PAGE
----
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    This thread has made me a little sad I must say.
    But, one thing is for certain. The company that created the benchmark that I judge all guitars after has done what they had to do to survive. If I owned a company that made cameras or calculators or even GPS devices and no one was buying them any more, would I continue to manufacture them just to please the few people who still buy them? Or would I just start building smart phones?
    Same deal here, should Gibson continue to make 175’s and L5’s for the 200 or so people here on the forum, when only (let’s face it, because it’s true), only one or 2 (Vinny and somebody else I couldn’t think of) is willing to pay the price for a new one? You be the judge.
    One last thing I’ll say. I am SOO glad I got my L5. I played it this morning and it is LIGHT YEARS better any other guitar I own. Endless sustain, effortless playability - its a bank vault versus everything else which are Tupperware containers. My L5 punches you right in the ear and my Emperor Regent tickles me underneath the balls. Sorry ladies. (Oh yeah, no ladies here read my posts)..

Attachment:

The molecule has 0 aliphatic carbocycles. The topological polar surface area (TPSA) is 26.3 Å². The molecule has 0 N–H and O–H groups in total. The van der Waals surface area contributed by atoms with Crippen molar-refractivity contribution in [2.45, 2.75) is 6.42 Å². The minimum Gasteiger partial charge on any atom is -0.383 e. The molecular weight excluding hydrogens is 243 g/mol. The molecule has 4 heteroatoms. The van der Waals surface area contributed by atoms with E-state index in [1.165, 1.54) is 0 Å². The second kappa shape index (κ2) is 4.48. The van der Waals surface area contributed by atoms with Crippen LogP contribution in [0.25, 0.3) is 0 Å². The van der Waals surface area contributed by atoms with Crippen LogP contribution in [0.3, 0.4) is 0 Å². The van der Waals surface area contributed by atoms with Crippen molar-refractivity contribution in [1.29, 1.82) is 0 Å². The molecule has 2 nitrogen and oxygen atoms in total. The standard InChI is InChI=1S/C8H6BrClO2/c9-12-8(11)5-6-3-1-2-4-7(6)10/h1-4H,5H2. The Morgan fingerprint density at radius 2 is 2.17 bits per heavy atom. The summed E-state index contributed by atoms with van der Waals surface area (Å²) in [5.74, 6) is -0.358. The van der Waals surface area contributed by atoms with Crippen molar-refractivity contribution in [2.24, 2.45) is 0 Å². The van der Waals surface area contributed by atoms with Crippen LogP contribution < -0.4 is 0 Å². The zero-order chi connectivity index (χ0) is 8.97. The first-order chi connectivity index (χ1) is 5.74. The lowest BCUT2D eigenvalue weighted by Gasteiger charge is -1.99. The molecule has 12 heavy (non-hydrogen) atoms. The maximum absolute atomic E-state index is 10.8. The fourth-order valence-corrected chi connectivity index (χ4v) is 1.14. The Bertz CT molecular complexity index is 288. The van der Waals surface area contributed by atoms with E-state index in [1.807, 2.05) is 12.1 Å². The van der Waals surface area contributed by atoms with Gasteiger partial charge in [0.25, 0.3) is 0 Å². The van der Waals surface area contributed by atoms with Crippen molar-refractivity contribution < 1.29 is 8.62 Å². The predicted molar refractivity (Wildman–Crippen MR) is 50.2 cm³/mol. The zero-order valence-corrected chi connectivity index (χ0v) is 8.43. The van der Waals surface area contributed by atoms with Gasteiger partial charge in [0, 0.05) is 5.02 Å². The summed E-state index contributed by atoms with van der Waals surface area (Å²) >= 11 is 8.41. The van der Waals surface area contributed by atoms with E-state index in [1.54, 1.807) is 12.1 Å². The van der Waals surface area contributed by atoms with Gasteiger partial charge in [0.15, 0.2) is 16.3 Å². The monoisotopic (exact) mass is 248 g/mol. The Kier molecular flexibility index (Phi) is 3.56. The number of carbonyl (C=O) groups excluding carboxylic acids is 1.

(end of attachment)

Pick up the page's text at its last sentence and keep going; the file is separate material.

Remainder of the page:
The Gibson I love will always rest in a warm place in my heart. Still the only guitar I really want to buy but I won’t buy a new one anyway, because I’d rather save the money (for my Jetski) and find a good deal on one that was made 10 years ago.

    JD

  17. #66

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    Quote Originally Posted by Max405 View Post
    should Gibson continue to make 175’s and L5’s for the 200 or so people here on the forum, when only (let’s face it, because it’s true), only one or 2 (Vinny and somebody else I couldn’t think of) is willing to pay the price for a new one? You be the judge.

    Yeah ... We can all agree on the fact that Gibson archtops are stellar, but I suspect that no more than a handful of people here bought new Gibson's even 10 years ago before their prices started skyrocketing (unless they where on deep sale that is .. Plenty did a bit of buying at the CME sale)

  18. #67